Tuesday, September 22, 2015

Following too closely

The iCar probably won't actually mow anyone down. More likely, it will suddenly brake in order to avoid what it wrongly perceives as a pending accident, then get rear-ended by other driver(s) who did not expect someone to suddenly stop in the middle of the road. When one of those happens and the driver(s)/passenger(s) of the tailing vehicles are killed, it will be considered their fault for following too closely, paying too little attention, and tragically crashing into the Apple Car/Blackberry Car/etc.

If America can guarantee one thing, it's product accessibility. Felons with drugs? Check. Octogenarians with three hundred horsepower sport utility vehicles? Check. Half-blind post-stroke nonagenarians with fifty-foot recreational vehicles, which are themselves towing personal vehicles, barreling past school buses on field trips? Check. Paraplegics with elaborate prostheses to allow them to drive their very own car to Best Buy? Check. Illiterate people with subsidized smartphones? Check. Health, safety, sanity, fiscal responsibility--none of these things matter. "Smart cars" sound a little like a terrifying robotic future, but they're really not. They'll just be another set of incompetent drivers. Incompetent drivers don't actually get in most of the crashes--they cause the crashes, but they don't get in them. They don't appear in the statistics, or the morgue, in proportion to their driving ability. They cause accidents by erratic swerving and breaking that results in other drivers crashing into them, or, more often, that results in other drivers maneuvering away from the idiots' obstructions, and hitting one another, leaving the guilty vehicle unscathed. Because they're overwhelmed and confused by the natural flow of traffic, low-competency (robotic) drivers create obstructions that others avoid to others' detriment. E.g., they idle in travel lanes, blinker running, causing others to brake hard or attempt sudden passes; they turn in front of bikers, causing bikers to swerve into pedestrians or other traffic; they hesitate on the verge of traversing intersections, causing everyone in the surrounding area to shimmy and shudder in potential anticipation; they create auras of weirdness and flow-disruption that can radiate blocks, or even miles, in all directions, as their unpredictable rates of acceleration and deceleration cause cascading patterns of braking, speeding up, stacking at lights/corners, or inciting lane changes.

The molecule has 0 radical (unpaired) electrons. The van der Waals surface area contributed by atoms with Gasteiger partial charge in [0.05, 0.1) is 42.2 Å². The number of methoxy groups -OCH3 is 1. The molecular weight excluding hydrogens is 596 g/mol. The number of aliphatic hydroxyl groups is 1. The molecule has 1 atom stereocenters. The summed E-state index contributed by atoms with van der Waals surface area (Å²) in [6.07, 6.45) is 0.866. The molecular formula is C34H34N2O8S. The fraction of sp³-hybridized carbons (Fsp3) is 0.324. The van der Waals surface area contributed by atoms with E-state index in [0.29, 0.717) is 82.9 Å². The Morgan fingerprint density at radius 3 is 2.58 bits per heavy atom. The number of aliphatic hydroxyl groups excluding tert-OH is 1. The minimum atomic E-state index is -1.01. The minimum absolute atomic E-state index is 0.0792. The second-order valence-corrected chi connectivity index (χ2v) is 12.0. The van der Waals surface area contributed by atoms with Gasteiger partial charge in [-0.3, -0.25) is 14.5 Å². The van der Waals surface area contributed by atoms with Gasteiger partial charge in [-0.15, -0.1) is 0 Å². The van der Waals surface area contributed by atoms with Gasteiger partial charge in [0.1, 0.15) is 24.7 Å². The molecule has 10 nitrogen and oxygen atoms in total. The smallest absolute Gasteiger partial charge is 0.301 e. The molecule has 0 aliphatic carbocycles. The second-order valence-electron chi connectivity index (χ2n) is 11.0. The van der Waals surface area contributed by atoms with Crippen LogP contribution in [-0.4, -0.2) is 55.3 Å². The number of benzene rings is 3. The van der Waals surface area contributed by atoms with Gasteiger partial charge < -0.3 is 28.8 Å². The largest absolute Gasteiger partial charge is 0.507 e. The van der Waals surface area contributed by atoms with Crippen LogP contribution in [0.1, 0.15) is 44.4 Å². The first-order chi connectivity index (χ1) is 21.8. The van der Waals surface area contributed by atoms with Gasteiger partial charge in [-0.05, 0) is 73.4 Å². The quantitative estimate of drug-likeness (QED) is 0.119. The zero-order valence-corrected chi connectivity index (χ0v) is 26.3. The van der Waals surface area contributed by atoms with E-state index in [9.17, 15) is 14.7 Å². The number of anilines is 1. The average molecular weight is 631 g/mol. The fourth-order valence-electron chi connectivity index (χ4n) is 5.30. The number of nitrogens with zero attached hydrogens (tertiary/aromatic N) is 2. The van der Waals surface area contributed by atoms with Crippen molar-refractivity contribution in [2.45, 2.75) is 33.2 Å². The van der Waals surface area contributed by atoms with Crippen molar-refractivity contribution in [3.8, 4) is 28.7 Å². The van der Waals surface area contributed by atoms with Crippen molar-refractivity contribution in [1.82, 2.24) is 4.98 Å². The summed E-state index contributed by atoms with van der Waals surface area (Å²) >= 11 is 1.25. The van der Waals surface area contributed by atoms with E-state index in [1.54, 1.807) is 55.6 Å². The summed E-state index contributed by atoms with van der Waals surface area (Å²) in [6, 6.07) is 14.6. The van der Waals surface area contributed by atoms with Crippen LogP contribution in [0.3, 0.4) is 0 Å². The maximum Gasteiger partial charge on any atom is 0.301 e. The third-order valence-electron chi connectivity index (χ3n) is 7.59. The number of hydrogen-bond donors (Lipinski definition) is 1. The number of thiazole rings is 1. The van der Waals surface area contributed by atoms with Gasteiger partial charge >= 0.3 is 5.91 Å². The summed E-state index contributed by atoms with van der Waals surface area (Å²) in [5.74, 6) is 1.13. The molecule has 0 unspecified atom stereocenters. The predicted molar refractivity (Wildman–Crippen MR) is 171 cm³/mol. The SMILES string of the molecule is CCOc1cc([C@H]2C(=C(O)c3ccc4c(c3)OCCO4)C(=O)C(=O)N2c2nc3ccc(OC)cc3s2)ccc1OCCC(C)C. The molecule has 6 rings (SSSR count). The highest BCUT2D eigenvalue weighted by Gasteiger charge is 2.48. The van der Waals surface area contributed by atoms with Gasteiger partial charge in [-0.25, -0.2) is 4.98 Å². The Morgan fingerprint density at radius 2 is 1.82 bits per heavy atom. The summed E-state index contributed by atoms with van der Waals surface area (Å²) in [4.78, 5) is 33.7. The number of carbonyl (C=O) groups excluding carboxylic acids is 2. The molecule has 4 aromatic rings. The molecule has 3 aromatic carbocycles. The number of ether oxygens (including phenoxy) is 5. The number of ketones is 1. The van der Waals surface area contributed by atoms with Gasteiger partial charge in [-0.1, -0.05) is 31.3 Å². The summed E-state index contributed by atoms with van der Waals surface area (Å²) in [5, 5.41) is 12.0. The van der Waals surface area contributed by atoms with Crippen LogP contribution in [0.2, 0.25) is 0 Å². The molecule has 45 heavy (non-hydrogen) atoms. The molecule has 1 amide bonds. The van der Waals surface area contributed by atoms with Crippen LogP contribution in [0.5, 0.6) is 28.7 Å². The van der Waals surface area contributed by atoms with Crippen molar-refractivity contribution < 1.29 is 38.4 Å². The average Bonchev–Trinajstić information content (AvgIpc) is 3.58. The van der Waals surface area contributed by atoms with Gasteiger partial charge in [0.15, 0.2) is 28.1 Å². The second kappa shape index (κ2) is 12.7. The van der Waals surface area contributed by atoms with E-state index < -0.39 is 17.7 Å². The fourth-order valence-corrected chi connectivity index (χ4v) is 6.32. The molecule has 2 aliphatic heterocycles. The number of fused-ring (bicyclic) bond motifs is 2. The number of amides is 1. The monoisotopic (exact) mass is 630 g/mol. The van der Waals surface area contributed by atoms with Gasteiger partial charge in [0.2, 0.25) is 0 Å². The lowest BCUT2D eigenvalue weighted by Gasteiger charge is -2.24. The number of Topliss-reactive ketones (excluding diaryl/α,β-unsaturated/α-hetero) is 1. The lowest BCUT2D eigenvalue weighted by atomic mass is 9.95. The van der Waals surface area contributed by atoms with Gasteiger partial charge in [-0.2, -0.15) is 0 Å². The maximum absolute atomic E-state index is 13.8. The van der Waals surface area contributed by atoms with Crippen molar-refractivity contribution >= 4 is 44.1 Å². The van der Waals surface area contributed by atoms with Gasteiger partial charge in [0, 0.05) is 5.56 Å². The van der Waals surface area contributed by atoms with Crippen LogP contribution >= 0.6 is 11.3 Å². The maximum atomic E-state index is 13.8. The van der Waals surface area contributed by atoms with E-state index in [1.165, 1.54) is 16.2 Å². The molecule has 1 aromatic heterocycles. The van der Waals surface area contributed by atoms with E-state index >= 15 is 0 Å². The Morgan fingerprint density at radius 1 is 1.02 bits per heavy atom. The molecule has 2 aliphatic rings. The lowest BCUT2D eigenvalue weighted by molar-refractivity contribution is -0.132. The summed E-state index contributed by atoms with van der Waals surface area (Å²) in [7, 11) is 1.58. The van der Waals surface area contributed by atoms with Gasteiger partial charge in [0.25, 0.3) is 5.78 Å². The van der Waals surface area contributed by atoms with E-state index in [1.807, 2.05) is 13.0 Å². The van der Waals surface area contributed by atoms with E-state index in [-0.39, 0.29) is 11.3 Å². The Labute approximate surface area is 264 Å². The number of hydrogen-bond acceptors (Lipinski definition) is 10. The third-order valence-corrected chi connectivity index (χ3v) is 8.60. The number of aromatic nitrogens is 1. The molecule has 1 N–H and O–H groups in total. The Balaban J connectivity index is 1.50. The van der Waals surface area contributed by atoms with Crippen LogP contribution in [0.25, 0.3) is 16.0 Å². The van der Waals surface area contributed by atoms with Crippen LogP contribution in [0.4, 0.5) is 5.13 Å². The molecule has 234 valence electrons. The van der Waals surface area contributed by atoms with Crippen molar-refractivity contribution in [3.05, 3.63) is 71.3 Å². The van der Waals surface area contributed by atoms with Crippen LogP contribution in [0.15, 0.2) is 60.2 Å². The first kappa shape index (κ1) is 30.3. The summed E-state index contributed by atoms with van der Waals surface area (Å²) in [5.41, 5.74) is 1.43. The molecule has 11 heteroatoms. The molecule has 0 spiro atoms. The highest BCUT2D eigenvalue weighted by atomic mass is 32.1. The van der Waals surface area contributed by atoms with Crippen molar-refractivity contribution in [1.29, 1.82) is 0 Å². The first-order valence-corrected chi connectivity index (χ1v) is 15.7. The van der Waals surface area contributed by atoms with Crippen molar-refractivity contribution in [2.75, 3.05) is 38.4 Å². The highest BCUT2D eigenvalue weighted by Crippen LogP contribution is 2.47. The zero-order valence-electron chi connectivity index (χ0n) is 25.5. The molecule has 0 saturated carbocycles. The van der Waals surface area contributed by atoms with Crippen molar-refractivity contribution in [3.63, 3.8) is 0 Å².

Smart cars will do the same: they will be very formal, proper, ultra-safe drivers, who brake hard when a large leaf, or a loose section of cardboard, crosses their sensor array. All of the "good" drivers in the vicinity will react appropriately to the leaf/cardboard, but when Mr. Pichai's sedan "avoids the collision" by applying expert braking maneuvers when a red balloon floats by the bumper, twelve people behind him will shriek, curse, slam, and wrench their wheels to either side. Mr. Pichai will either receive damage to his rear bumper, or drive away shaking his head in consternation at all those "impatient risk-takers" behind him, who were so eager to rush to work that they "rode his ass" and caused a horrific pileup.

As with the thousands of yearly deaths, and hundreds of thousands of yearly injuries, caused invisibly by confused motorists unaware of all the people desperately trying to avoid them, the smart-car massacre will go unnoticed by history. Police reports, coroner's reports, lawsuits, settlements, insurance statistics, newspaper articles: all will be able to draw only upon the hard data of "who died" and "who hit what," unable to take into account the complexities of abstract dynamics that produce the erraticisms that end in tragedy. It is just too cruel, too unfair, says the feds/Fed, that competency requirements include more than "Point A to Point B, obeys signals and stops for obstructions."

Like prior poor drivers, smart cars will occasionally have cognitive errors that cause them to suddenly floor it in the parking lot of the local grocer, run down four bystanders, and crash terminally into lampposts--but the full extent of their havoc will never be provable. All the policies that we have in place right now to mandate the "everyone is a licensed pilot" standard, which so effectively designs an inefficient society in thousands of ways, were produced, of necessity, in order to encourage ongoing fees, lowest common denominator barriers, and recurrent damage, and to channel anger at the system's problems toward attempts to fix the system.

1 comment:

  1. Yes, but will the Smartcar prevent Harried Nephew from gunning it as he pulls away from McDonald's, and thus prevent Nephew's passenger --elderly Auntie-- from spilling hot go-cup coffee in and on her lap? Was Gaddis correct, will this new Smartcar go by the trade name Sosumi?